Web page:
The passive detectors are crystals, which are left alone for a while and then studied under the microscope. Specific events can kick atoms out of the crystal, leaving a coloured spot. Different colours indicate different particles and the special microscope provides a sharp 3D image of something that you wouldn’t normally see in optical wavelengths. However, it’s early days. “We’re really at the R&D stage for this,” the researcher says. “We are also looking at a possible application for society as it could be used as a nuclear safeguard. It could monitor the non-proliferation of fissile materials and ensure countries comply with nuclear treatise.”

Her thesis supervisor Laura Baudis is proud of her work and forecasts a bright future: “Gabriela made significant contributions to several experiments and she even initiated a new, interdisciplinary project in our group, to employ light sheet microscopes for neutrino and dark matter detection. Already at this stage of her career she is an independent and well-regarded researcher in experimental astroparticle physics and clearly she has the potential to develop into a leader in this field.”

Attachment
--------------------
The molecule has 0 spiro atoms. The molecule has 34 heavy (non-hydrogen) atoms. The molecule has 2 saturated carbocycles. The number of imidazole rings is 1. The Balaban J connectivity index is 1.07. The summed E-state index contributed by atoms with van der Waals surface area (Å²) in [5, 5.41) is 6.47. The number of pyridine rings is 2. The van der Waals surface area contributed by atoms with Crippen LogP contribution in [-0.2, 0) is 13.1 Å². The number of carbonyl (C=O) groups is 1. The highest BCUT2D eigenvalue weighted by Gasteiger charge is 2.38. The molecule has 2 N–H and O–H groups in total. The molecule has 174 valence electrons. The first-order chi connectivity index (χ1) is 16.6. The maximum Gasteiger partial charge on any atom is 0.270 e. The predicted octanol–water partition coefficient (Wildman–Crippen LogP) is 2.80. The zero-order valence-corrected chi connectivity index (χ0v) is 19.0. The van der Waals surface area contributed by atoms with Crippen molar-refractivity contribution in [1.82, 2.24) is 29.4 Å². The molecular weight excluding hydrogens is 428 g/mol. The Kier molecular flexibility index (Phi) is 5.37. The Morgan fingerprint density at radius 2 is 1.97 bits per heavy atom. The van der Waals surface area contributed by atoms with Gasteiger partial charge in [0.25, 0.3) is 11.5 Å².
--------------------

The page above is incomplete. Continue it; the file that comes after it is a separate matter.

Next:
Gabriela is also very keen to share her passion for neutrino science with other people outside the field and happy that the University of Zurich fosters these activities. She’s successfully competed in the “three-minute thesis” and Famelab competitions and really enjoys it. “I am happy to talk to people about my science!” She’s also engaged in the Zurich “First Gen” network of people who are the first generation of their families to attend university.

Barbara Warmbein

Gabriela Araujo (left) with a colleague in the lab in Gran Sasso
Gabriela Araujo (left) with a colleague in the lab in Gran SassoImage: Gabriela Araujo


  • Particle Physics